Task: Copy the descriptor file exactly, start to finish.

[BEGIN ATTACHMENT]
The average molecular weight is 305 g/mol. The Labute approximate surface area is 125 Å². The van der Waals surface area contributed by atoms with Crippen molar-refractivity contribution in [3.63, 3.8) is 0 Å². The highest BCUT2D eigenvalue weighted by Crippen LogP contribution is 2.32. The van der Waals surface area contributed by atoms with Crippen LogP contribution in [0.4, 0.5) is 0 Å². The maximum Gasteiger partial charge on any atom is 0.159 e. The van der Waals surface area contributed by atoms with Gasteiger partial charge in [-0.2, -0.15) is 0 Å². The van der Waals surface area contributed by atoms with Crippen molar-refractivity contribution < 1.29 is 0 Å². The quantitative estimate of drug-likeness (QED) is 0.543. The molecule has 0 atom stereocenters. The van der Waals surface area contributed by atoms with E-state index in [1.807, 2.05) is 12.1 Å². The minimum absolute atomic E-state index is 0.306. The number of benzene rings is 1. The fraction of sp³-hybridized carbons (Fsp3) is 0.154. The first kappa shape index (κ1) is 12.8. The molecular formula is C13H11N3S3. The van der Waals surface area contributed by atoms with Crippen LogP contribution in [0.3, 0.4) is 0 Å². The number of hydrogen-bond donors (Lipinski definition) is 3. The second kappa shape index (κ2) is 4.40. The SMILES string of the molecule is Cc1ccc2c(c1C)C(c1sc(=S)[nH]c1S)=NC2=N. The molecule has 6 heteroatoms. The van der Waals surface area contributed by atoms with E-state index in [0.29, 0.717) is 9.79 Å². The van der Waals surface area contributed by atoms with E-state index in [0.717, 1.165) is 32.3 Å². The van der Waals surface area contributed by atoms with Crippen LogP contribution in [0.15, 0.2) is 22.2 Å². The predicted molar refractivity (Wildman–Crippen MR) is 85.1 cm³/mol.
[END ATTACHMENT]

The average molecular weight is 305 g/mol. The Labute approximate surface area is 125 Å². The van der Waals surface area contributed by atoms with Crippen molar-refractivity contribution in [3.63, 3.8) is 0 Å². The highest BCUT2D eigenvalue weighted by Crippen LogP contribution is 2.32. The van der Waals surface area contributed by atoms with Crippen LogP contribution in [0.4, 0.5) is 0 Å². The maximum Gasteiger partial charge on any atom is 0.159 e. The van der Waals surface area contributed by atoms with Gasteiger partial charge in [-0.2, -0.15) is 0 Å². The van der Waals surface area contributed by atoms with Crippen molar-refractivity contribution < 1.29 is 0 Å². The quantitative estimate of drug-likeness (QED) is 0.543. The molecule has 0 atom stereocenters. The van der Waals surface area contributed by atoms with E-state index in [1.807, 2.05) is 12.1 Å². The minimum absolute atomic E-state index is 0.306. The number of benzene rings is 1. The fraction of sp³-hybridized carbons (Fsp3) is 0.154. The first kappa shape index (κ1) is 12.8. The molecular formula is C13H11N3S3. The van der Waals surface area contributed by atoms with Crippen LogP contribution in [0.3, 0.4) is 0 Å². The number of hydrogen-bond donors (Lipinski definition) is 3. The second kappa shape index (κ2) is 4.40. The SMILES string of the molecule is Cc1ccc2c(c1C)C(c1sc(=S)[nH]c1S)=NC2=N. The molecule has 6 heteroatoms. The van der Waals surface area contributed by atoms with E-state index in [0.29, 0.717) is 9.79 Å². The van der Waals surface area contributed by atoms with E-state index in [0.717, 1.165) is 32.3 Å². The van der Waals surface area contributed by atoms with Crippen LogP contribution in [0.15, 0.2) is 22.2 Å². The predicted molar refractivity (Wildman–Crippen MR) is 85.1 cm³/mol.